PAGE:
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SONY beats Apple (and Samsung is too late)

Sometimes time makes a decision for you.  This happened to me today.  I needed a notebook.  Now.  My ageing Acer netbook (Aspire TimelineX, a 1st generation Intel Core ULV) has served me well for almost three years, but it will not last much longer: a battery charge does not last as long as it used to; the fan makes screeching noises; the intense use has taken its toll on the cheap case: the rubber feet have gone and the plastic is cracked.  While I have a solid track record of keeping notebooks running past their expected life using only a Swiss Army Knife, I can’t afford downtime in the coming months.  Time for a new notebook.

It’s a good time to be in the market for a notebook.  Last month Intel released Haswell, the 4th generation Intel Core that promises big efficiency gains (i.e. longer battery life) and better graphic performance.  Manufacturers have followed suit, refreshing their line-up and presenting their new models, sometimes with big fanfare. There are a few good trends: the race to the bottom of the last five years is over. Quality products are no longer a rare sighting. Solid State Drive (SSD) technology is gaining acceptance. Gone are the days of the low resolution 1366×768 “HD” displays. FullHD 1920×1080 is the standard (I would prefer a more productivity-oriented aspect ratio such as 16:10, or, even better, Google’s Chromebook Pixel 3:2) and higher density displays are becoming common, mimicking Apple’s Retina display. Touch technology has unleashed designer’s creativity with tablets and hybrid form factors, but I decided to stay with a tried and tested ultrabook.

So which ultrabook did I buy?  I started with a visit at the local computer stores.  Best Buy had the best choice, but the only Haswell-based models in stock were the new Apple MacBook Air in 11″ and 13″ sizes; and SONY’s Vaio Pro 13. At this time, the choice between Apple and SONY is easy: SONY wins.  The MacBook Air has come in age and the refresh did not address its weaknesses: low display resolution (1440×900 and 1366×768 for the 13″ and 11″, vs. 1920×1080 for all SONY’s models) and no touch.  Apple is falling behind.  Its only questionable advantage  is the use of higher-end Intel CPUs  (Core i5-4250U and i7-4650U vs. the i5-4200U and i7-4600U generally used by the competition).  The difference: better graphics performance (Intel HD5000 vs. Intel HD4400) at an added price of $50. Unless you are a gamer, the difference is much less important than the difference in display resolution.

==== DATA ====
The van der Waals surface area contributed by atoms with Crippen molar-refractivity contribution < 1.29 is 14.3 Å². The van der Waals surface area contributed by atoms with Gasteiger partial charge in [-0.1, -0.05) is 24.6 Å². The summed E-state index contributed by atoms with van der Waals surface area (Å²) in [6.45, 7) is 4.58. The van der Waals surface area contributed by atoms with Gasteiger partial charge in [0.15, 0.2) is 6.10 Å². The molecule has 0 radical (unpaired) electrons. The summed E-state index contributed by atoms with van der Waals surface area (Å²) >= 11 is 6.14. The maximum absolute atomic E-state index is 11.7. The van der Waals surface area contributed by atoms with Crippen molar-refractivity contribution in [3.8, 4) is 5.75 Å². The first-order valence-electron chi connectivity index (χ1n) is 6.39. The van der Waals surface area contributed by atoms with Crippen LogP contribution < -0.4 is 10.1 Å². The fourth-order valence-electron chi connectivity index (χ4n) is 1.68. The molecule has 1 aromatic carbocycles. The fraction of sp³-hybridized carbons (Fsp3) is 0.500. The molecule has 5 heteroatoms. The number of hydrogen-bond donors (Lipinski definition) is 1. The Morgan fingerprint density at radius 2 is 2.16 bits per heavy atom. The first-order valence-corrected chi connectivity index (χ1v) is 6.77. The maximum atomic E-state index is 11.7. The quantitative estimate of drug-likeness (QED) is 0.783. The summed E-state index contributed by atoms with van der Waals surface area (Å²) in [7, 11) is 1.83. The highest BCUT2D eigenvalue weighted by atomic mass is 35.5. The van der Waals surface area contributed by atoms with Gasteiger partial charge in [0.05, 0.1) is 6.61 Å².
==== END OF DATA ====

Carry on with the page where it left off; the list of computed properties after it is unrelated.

Online the choice was a little bit wider.  On its shop, SONY offered an 11″ version of the Pro, but the Canadian site does not sell an 8GB RAM model (lucky Americans; when will these companies with global supply chains stop the ridiculous geographic discrimination?).  Although the 11″ form factor is my favourite, 8GB RAM are a necessity.  The 4GB RAM on my old netbook are used to capacity, even if I switched to a spartan LXDE desktop).  SONY also offered a convertible tablet, the Vaio Duo, with similar specifications and slightly more expensive.  I think that such hybrids are too heavy for a tablet and too akward for a notebook.  Probably one day one designer will crack the secret for the new form factor (maybe at Apple?), but until then I need to be productive and use the keyboard extensively on the road.  I’ll buy an Android tablet for media consumption (although, I have tried and returned a Samsung Galaxy Tab 2 half a year ago because it did not really feel “complete” to me).

The only other ultrabook meeting my requirements (FullHD or higher resolution, max. 13″, 8GB RAM, 128GB SDD, 4th generation Intel Core) and immediately available was Acer’s S7, with very similar specifications to the SONY and $150 more expensive (before SONY’s $100 discount coupon — enter the code SONYCJP at checkout, it worked for me today and I heard it is valid throughout August 31, 2013, but it may not work by the time you try it).  Web reports say that Acer has improved its build quality over the past two years, but I will believe it when I actually touch and see it.  The 3rd generation S7 model on display at Best Buy did not convince me.  Other manufacturers have announced their plans or even shown their Haswell-based lineups, but they have not trickled down the distribution channel yet.